Alumna Katy Le Roy finds a new perspective on the value of education.
Living and working in a tiny Pacific island nation with limited resources has given Katy Le Roy (LLB(Hons)1997) a new perspective on the value of education. "I have always valued the education I received at Melbourne Law School, but I now have a first- hand understanding of the critical importance of education for development," she says.
Ms Le Roy is Nauru's Parliamentary Counsel, but she says the role is much broader than the title would denote.
There is a dire shortage of lawyers on Nauru, so the role of Parliamentary Counsel is not confined to drafting legislation, but can also include appearing in court for the Speaker, providing legal advice to Cabinet, drafting reports for parliamentary committees and managing major projects. Ms Le Roy says the workload is unwieldy, but there is never a dull moment.
Nauru faces many challenges, including major health problems, a struggling economy and reliance on foreign aid and expatriate workers, but Ms Le Roy believes the key to meeting all of Nauru's challenges is education.
"If it were possible to put enough resources into ensuring that all Nauruan children received a quality primary and secondary education, and that students had the opportunity to pursue tertiary education, I think Nauru would be well on the way to being able to solve its own problems in all other areas."As a student at Melbourne Law School from 1993 to 1997.
Ms Le Roy was also a member of the Faculty for a number of years, working in the Centre for Comparative Constitutional Studies and teaching in the graduate program.
In 2003, she embarked on a PhD at Melbourne under the supervision of Professor Cheryl Saunders, writing on public participation in constitution- making in Fiji and the Solomon Islands and will submit her PhD in 2010.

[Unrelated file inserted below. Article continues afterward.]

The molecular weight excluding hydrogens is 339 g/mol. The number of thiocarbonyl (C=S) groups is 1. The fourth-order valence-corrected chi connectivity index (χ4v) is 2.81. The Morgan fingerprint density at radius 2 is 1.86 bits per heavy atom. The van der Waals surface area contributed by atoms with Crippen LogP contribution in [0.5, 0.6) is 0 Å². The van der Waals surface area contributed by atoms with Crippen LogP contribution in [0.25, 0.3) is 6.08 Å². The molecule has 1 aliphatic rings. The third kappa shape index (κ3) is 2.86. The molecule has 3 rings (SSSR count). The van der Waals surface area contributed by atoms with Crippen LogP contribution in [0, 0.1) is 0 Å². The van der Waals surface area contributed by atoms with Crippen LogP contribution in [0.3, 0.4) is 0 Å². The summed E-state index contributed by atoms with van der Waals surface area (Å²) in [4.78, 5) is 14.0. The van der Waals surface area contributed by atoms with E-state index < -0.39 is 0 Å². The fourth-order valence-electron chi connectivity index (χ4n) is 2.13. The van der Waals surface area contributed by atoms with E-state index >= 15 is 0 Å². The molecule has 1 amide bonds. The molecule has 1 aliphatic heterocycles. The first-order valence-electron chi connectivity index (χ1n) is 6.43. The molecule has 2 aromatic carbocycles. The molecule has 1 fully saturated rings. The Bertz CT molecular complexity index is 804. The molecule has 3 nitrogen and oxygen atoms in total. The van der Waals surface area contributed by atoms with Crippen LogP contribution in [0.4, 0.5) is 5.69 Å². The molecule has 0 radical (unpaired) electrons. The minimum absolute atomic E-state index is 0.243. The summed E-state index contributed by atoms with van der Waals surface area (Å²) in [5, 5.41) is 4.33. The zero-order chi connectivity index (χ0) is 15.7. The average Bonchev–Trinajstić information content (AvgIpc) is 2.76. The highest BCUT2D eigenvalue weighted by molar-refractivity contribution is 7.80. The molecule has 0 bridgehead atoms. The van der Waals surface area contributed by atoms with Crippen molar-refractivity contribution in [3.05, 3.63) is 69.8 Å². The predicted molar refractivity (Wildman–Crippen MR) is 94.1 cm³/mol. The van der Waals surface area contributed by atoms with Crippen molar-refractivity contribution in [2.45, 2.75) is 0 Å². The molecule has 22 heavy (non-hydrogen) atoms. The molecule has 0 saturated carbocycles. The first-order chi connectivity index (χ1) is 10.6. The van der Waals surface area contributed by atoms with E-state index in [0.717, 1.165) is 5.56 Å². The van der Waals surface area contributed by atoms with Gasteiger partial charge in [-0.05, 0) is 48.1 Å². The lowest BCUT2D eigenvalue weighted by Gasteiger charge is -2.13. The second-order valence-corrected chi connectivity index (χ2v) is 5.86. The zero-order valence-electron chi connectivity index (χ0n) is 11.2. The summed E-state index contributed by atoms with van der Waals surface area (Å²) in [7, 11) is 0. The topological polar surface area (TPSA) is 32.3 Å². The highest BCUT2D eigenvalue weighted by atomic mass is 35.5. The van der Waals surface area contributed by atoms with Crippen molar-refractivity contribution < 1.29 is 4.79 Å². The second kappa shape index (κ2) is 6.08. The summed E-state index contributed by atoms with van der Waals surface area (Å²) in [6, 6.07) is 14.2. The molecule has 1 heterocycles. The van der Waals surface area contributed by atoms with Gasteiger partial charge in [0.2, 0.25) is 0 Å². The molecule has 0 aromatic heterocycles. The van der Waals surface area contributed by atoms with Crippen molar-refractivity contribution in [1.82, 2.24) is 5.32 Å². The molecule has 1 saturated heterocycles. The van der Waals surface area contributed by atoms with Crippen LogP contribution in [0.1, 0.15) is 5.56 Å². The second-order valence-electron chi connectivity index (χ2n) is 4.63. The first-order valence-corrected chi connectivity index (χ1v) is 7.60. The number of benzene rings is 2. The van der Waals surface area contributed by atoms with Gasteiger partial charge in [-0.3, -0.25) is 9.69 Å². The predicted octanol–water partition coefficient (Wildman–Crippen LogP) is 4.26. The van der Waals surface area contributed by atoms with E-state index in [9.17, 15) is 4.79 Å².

It was her PhD research that led her to take on the role of United Nations Development Programme (UNDP) adviser to Nauru's Standing Committee on Constitutional Review (CRC).
In 2006, Ms Le Roy worked with the CRC to design an inclusive process of constitutional review, which has so far spanned four years and included extensive public consultation, an independent Commission, and the passage of proposed constitutional amendments through Parliament.
In February this year, Nauru held a referendum on some of the proposed amendments but the referendum failed.
However, Ms Le Roy says she was not disheartened by the referendum result. "In Australia we know it is notoriously difficult to pass a referendum. In Nauru the requirement is the approval of two thirds, which is an even higher bar. But throughout the constitutional review process, ordinary Nauruan citizens have been engaged; they have learned about their existing constitution and thought about new possibilities.
Many people now have a much better understanding of responsible government and how their system ought to work. That is a huge gain for Nauru, and that alone might result in improvements in the way politics operates, because politicians are going to have to account to a more informed public. Hopefully it will become a good example of the wonders of education."
Image: Katy Le Roy